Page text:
Do DC’s Tax Incentives Work? No One Actually Knows!

The District offers many tax incentives to promote economic development, yet little is done to find out how well they work.  Take, for example, the tax incentives offered to supermarkets that open in targeted neighborhoods ‘ an effort to make sure all DC residents have access to an important amenity.  The program provides $3 million in each year in tax breaks, but that doesn’t necessarily mean it is working.  Have any supermarkets opened that otherwise would not have?  

The sad reality is that no one can answer that question. The District does a terrific job identifying the costs of its tax incentives ‘ in a Tax Expenditure Budget ‘ but it does not evaluate whether they generate jobs or actually encourage new businesses to open up.  DC and 25 states are “trailing behind” in efforts to oversee tax incentives, according to a 2012 report from the Pew Center on the States. The study was presented at this week’s meeting of the DC Tax Revision Commission. 

It only makes sense to understand whether the District’s tax incentive programs, which have a cost just like libraries and trash pick-up, are meeting their intended purpose in a cost-efficient way.  The good news is that the District has taken some steps in this direction.  In 2011, the CFO started conducting analyses of all proposed tax abatements and exemptions, to determine whether a given tax break is needed for a project to move forward and to list the project’s community benefits.  The so-called “Tax Abatement Financial Analyses“ or TAFAs, are now a routine part of DC’s tax abatement process.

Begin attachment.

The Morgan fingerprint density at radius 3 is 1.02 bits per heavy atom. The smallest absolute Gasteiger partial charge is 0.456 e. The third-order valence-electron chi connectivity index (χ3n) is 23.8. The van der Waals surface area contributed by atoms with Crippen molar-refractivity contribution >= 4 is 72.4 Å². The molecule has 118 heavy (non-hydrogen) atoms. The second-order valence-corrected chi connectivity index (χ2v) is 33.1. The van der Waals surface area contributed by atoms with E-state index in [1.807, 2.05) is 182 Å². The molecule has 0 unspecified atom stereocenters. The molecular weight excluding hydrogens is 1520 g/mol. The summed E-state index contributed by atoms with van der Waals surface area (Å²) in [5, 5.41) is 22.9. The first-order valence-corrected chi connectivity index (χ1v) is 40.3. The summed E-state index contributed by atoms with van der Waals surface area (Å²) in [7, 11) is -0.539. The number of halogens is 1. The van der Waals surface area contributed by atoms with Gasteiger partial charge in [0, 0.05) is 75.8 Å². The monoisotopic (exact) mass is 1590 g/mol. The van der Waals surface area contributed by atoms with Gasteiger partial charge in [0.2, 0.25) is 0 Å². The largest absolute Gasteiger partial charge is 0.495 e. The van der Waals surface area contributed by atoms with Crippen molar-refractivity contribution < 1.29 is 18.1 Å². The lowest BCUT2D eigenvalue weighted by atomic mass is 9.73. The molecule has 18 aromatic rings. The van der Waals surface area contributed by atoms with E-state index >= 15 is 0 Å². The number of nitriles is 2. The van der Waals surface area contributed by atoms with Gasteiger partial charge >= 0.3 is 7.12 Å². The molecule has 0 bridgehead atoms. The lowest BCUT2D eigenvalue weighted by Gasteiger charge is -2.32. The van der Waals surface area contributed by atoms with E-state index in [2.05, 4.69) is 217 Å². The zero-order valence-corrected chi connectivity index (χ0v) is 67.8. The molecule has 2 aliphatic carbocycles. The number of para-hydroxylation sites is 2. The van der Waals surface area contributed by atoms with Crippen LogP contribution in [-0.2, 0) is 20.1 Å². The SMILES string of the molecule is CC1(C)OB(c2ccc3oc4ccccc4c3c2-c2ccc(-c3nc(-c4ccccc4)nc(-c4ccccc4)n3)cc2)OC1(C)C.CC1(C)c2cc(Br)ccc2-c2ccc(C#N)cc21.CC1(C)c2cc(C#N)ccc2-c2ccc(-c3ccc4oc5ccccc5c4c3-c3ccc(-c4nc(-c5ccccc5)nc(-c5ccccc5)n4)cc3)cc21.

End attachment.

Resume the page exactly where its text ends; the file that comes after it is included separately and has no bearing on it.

But the city should look to great models from a number of states to create a process to evaluate all tax incentive programs in an ongoing way. The Pew study offers several suggestions: 

  • Regular review:  All tax incentive programs should expire after five years or so ‘called a “sunset” ‘ to give policymakers a chance to evaluate them.  Oregon recently created a sunset of 6 years for its tax incentives. 
  • Rigorous data collection and evaluation: Washington State adopted a process to evaluate all of its tax incentive programs over a 10-year period.  Evaluations should assess the economic impact of the tax break, whether it is meeting its intent, and whether the original goal is still an important one, Pew recommends.  
  • Manage Costs of Tax Breaks:  Most tax incentive programs in the District allow any eligible business to claim them, but this can lead to higher-than-expected costs.  DCFPI has recommended, and another Pew report agrees, that cities and states should set caps on the amount of any tax incentive that will be provided, so that costs do not balloon out of control. 

The efforts to evaluate tax incentives are important and don’t require huge investments of staff or money.  Washington State is evaluating its tax programs with just two staff.  As a member of the DC Tax Revision Commission, I hope we will explore this model and others as we move toward final recommendations.

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